Identity Affects Behavior

potter's hands verticalThere is an inevitable result of identifying myself as a “sexual being.”  Such thinking will affect the way I fear, love and trust God. It will affect the way I act in His presence and understand His purpose for my life. It will also tempt me to see God in a way He is not.

As a fallen creature, I have a troublesome habit of projecting onto the Creator God my idea of Him based upon how I see myself. If I see myself as His daughter in Christ, I will be more inclined to recognize Him for who He is and acknowledge His authority. But if I see myself as “sexual being,” then I will be more inclined to define God according to my human perspective and on my human terms and less inclined to acknowledge His authority. This corrupts the image of God. Why? Because God does not bear the image of man nor is He sexual or sensual. God is holy.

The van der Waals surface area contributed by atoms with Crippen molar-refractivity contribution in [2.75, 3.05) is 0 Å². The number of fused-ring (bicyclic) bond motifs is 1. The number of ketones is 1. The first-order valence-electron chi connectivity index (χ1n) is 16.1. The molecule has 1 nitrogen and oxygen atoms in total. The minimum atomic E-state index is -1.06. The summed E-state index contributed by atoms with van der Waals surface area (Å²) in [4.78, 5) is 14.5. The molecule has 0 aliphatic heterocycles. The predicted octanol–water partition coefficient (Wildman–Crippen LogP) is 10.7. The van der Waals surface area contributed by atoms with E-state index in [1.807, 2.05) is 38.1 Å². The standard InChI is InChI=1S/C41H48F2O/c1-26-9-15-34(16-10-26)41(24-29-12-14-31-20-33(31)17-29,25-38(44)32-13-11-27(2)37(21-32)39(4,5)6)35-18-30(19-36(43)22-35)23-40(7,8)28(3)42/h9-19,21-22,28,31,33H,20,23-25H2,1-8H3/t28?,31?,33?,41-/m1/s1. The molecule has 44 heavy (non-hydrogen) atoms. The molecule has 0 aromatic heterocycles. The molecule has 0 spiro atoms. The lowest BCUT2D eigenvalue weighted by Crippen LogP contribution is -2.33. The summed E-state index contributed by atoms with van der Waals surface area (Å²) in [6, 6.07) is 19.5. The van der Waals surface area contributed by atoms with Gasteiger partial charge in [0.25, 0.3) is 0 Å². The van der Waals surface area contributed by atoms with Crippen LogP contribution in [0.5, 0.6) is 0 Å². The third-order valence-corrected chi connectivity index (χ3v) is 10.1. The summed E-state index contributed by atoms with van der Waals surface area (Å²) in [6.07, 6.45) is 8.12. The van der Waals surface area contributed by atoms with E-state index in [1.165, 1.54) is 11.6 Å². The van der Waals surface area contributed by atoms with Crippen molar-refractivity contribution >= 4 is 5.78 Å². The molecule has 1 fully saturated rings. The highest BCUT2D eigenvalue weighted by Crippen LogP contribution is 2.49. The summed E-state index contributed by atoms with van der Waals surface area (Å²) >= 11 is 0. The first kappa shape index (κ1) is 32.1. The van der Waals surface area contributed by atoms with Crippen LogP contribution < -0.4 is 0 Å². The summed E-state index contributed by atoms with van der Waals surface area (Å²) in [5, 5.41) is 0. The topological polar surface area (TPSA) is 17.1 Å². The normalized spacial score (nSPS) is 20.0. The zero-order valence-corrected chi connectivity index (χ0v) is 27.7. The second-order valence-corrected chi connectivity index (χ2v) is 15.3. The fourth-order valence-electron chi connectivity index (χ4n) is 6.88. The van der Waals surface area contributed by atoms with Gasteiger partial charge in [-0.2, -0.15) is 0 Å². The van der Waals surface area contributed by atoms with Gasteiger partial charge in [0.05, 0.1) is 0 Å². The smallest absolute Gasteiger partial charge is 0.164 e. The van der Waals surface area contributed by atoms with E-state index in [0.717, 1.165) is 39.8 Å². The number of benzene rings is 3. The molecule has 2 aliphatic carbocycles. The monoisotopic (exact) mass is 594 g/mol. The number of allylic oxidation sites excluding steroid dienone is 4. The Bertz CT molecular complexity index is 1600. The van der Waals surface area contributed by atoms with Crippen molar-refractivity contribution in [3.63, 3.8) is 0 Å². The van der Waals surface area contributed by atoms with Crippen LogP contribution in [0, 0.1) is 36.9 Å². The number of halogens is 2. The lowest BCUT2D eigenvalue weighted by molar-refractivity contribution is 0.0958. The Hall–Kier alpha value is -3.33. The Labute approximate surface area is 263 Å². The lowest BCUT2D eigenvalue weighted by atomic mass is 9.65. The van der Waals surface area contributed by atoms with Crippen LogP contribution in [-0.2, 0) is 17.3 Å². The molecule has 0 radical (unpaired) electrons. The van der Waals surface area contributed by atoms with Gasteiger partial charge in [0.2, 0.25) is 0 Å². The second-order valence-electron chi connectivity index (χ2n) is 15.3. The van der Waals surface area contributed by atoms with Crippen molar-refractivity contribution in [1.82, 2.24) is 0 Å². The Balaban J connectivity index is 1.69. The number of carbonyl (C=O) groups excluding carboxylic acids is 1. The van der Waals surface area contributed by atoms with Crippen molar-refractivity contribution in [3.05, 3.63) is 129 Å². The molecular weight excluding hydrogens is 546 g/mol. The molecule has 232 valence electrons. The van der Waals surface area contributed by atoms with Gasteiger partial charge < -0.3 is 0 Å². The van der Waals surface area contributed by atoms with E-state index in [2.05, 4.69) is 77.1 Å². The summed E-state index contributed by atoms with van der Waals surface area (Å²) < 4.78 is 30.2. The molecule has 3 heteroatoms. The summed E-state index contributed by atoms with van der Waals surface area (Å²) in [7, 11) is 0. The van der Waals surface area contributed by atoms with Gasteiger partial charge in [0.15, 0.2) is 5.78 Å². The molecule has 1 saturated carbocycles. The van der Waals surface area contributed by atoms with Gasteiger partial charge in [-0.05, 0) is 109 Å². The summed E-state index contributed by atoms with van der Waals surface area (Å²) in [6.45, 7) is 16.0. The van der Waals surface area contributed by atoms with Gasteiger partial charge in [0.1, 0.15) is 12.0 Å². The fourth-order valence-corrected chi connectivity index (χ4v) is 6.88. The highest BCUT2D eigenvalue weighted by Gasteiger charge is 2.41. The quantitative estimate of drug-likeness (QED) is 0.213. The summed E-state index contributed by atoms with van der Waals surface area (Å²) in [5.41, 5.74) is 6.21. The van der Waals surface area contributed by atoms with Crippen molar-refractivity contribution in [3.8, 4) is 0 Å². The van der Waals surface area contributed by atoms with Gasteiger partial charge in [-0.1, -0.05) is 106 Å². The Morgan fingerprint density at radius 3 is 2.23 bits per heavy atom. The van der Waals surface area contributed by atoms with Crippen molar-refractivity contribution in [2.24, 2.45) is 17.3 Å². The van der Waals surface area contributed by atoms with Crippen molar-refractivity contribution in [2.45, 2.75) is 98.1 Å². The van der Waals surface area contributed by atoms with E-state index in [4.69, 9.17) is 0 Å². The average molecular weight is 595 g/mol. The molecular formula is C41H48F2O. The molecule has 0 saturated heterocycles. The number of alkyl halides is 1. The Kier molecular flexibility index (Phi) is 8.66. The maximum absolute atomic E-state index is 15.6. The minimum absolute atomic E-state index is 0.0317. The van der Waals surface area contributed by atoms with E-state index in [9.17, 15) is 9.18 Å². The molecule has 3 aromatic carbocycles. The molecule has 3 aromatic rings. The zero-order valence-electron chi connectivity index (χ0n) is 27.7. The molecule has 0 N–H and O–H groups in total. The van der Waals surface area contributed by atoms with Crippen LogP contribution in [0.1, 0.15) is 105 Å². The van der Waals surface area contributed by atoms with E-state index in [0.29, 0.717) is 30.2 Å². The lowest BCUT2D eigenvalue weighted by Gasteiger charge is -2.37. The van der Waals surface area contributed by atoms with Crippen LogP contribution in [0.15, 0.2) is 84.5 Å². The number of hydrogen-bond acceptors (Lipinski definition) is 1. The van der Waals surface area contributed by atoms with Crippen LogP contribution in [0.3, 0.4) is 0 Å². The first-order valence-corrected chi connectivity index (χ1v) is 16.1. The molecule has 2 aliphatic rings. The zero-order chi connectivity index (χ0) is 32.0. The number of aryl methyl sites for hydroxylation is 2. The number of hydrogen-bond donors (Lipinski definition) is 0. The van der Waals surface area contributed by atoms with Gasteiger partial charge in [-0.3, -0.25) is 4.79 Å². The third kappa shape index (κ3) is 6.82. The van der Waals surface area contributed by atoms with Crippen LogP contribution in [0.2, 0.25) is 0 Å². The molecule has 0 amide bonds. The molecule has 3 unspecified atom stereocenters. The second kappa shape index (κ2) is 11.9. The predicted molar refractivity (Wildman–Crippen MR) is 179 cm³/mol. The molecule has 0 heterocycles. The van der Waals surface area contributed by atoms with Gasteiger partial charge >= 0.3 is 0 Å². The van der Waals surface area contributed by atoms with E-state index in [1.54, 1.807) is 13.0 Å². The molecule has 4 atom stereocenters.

God mandates holiness and He reveals its source. It is nothing other than Himself, His very essence and character. God is holy and expects me to conform to Him. “As obedient children, do not be conformed to the passions of your former ignorance, but as he who called you is holy, you also be holy in all your conduct, since it is written, ‘You shall be holy, for I am holy’” (1 Pet. 1:14-16).

It is not absolutely necessary that I experience the joy of “one flesh” in biblical marriage, but it is absolutely necessary that I should be holy. That which is sexual should never be viewed as a way to become more intimate with God nor should it become the intrinsic identity of the male and female first made in the image of God. In my Baptism, I put on the “new self” which is “the likeness of God in true righteousness and holiness” (Eph. 4:24).